Open season on women

The Women of Juarez

¡<i>Ni una más</i>! Not one more! The murdered and missing of Ciudad de Juárez have one thing in common: They all look like this young woman.

¡Ni una más! Not one more! The murdered and missing of Ciudad de Juárez have one thing in common: They all look like this young woman.

California Stage

2509 R St.
Sacramento, CA 95816

(916) 451-5822

Rated 4.0

Once upon a time, the carnival attractions that were likely to scare kids had signs posted that said: “This is a dark ride.”

That’s true of The Women of Juarez, a joint production of California Stage and Teatro Espejo, the collaboration that brought us last season’s bilingual production of Frida, a biography of the great Mexican painter Frida Kahlo. The Women of Juarez is also a sort of biography; it’s the life story of a single vicious murder, contextualized by the reality of the large number of unsolved murders of women in Ciudad Juárez. The metropolis that borders El Paso, Texas, has been the site of more than 400 femicides in the last two decades. “Femicide”—the murder of a woman simply because she is a woman—is the term that activists prefer to use for the killings, because it highlights that there is nothing natural at all about these deaths and makes clear, as one character in the play puts it, that it is open season on women in Juárez.

Under the direction of Manuel Josè Pickett, the play intersperses scenes of life in a crowded, poverty-stricken neighborhood in Juárez. A mother (Diana Mandujano) and father (Joaquin Michael Murrieta) have brought their daughters, Maritza (Angela T. Lopez) and Chayo (Layla Oghabian) to Juárez from their village, where they hope to be able to make enough money in the maquiladoras—the factories of large American corporations, located over the Mexican border to take advantage of cheap labor and nonexistent taxes—to better their lives. Maritza is the “good” girl; she goes to school in the day and works the night shift at the factory so she can become a nurse. Chayo works, too, but she resents her overachieving sister (a line that invokes the sibling resentment of television’s The Brady Bunch got early laughs).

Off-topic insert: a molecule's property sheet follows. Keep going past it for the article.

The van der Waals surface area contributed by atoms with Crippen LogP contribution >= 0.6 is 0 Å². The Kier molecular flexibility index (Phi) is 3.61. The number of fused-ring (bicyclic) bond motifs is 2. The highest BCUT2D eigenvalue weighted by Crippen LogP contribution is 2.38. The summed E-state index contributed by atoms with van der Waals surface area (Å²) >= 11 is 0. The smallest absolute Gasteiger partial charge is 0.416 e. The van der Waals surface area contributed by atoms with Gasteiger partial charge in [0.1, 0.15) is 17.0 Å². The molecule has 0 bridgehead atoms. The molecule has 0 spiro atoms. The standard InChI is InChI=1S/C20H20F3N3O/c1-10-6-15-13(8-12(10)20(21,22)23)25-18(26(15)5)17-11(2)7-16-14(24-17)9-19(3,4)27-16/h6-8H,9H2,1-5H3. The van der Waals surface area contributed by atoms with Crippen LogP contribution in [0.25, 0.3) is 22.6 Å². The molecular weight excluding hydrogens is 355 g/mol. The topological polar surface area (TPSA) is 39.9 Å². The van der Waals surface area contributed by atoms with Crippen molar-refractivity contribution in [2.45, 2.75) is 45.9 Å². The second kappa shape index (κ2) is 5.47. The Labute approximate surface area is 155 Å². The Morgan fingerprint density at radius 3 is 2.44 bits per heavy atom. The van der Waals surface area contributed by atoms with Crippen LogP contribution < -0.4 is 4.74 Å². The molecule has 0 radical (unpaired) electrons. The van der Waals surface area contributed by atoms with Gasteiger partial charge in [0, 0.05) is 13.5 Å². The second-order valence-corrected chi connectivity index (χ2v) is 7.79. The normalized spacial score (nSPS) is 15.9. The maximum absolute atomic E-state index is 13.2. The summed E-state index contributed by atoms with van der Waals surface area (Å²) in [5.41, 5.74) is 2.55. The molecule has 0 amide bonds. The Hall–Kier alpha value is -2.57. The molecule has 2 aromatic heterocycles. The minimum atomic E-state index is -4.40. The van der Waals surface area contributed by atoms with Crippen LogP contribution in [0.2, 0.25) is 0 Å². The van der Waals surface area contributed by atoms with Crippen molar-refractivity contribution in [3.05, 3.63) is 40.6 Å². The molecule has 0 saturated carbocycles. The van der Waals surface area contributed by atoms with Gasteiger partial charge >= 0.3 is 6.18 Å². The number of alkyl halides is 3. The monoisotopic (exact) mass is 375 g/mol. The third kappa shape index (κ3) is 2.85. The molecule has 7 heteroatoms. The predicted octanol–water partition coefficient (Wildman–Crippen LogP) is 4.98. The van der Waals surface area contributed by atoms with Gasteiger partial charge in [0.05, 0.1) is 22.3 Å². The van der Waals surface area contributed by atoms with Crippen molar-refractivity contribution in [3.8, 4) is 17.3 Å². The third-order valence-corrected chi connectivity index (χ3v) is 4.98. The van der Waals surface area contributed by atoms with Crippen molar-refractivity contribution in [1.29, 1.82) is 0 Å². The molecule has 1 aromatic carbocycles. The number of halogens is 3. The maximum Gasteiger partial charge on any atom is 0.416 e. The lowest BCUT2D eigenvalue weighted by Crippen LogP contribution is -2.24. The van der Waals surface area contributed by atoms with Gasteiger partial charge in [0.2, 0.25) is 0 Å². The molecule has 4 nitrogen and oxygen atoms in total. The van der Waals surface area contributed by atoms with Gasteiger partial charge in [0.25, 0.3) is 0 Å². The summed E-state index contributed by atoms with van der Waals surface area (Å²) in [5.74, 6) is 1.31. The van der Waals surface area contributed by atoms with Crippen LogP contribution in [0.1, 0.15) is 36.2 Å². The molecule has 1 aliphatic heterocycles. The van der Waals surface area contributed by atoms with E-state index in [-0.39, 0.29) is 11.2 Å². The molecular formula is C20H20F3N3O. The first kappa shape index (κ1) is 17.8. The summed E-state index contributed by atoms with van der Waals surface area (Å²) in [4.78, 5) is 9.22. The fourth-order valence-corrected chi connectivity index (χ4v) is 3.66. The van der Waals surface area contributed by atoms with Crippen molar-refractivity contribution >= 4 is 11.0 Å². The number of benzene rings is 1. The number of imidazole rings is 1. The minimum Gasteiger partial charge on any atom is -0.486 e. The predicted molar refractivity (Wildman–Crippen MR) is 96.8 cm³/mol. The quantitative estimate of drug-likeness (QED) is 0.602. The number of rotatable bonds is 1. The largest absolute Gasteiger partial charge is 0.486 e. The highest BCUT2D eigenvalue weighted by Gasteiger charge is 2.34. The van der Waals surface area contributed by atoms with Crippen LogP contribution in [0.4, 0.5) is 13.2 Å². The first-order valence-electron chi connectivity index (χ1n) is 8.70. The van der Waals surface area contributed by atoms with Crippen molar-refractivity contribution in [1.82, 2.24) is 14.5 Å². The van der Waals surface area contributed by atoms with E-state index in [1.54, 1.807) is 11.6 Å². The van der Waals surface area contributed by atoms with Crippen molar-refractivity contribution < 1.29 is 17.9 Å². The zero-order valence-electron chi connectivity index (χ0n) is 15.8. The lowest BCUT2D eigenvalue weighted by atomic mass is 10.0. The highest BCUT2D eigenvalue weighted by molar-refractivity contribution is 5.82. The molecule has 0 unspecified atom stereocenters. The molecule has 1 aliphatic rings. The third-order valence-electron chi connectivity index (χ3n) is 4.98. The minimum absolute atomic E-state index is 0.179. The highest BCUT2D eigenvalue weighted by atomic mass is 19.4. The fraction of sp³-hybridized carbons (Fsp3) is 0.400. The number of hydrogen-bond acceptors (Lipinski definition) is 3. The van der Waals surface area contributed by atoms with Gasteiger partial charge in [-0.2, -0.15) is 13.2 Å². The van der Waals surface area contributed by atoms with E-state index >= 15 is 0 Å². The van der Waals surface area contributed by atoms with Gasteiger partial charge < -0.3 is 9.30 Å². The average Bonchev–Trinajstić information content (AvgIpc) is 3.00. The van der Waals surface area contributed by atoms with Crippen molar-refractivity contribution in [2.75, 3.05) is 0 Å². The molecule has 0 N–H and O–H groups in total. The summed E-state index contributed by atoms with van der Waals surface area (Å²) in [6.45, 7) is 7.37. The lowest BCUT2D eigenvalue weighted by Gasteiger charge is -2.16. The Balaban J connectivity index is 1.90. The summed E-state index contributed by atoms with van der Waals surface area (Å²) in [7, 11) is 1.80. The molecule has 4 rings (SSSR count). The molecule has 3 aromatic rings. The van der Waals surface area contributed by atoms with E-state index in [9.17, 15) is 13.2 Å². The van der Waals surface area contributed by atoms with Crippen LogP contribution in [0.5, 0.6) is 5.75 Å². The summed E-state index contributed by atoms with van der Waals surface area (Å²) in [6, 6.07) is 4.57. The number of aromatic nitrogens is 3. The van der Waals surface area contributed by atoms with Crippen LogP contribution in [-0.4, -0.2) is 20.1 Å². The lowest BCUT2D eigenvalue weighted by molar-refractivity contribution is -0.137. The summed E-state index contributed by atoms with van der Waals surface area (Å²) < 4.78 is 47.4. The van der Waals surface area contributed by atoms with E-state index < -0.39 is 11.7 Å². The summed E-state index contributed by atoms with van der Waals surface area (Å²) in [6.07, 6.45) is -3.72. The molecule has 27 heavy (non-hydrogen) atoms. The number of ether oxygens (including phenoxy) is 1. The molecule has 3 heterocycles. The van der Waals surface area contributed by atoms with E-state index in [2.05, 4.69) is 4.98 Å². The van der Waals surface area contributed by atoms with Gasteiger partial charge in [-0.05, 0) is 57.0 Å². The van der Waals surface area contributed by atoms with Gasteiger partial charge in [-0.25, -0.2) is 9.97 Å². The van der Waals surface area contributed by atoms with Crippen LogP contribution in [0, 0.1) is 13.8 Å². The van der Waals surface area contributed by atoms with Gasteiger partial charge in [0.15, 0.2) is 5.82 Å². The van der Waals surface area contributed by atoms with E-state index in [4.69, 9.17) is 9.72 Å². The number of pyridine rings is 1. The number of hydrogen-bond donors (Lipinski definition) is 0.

And the family believes that the women who are being murdered are, as the authorities say, “prostitutes, drug addicts and strippers.”

That’s patently untrue. The victims of femicide in Juárez are women in their teens and 20s, most of them students or employees of the maquiladoras, usually abducted while on their way home. But that information comes too late.

The Women of Juarez includes a graphic, onstage depiction of a rape-murder, as well as some emotionally raw portrayals of grief and police abuse. It is agitprop, but it is well-done agitprop; the pseudo-documentary style of some scenes fills in the facts, while the narrative portion of the play produces all the emotional response one can imagine—when a little girl describes the day her mother was murdered, there’s not a dry eye in the house.

Particularly good work is done by Mandujano as the mother and Oghabian as the sister of the victim. Both offer a wide range of emotions as they work through their grief, and Oghabian is responsible for whatever bits of humor manage to cut through the depths of the pain in this play. The set is simple and functional, and also makes use of a series of projections that help tell the complicated and overwhelming story.

But this play is also designed to elicit action; the impoverished and exploited working people need the clout provided by outsiders to battle the entrenched corruption of the state and local authorities. One suggestion is to bring pressure to bear on the U.S. companies who operate the maquiladoras to provide security and escorts for their employees; another involves bringing political pressure to bear on the government of Cuidad Juárez and the state of Chihuahua to clean up their act and prosecute crimes against women.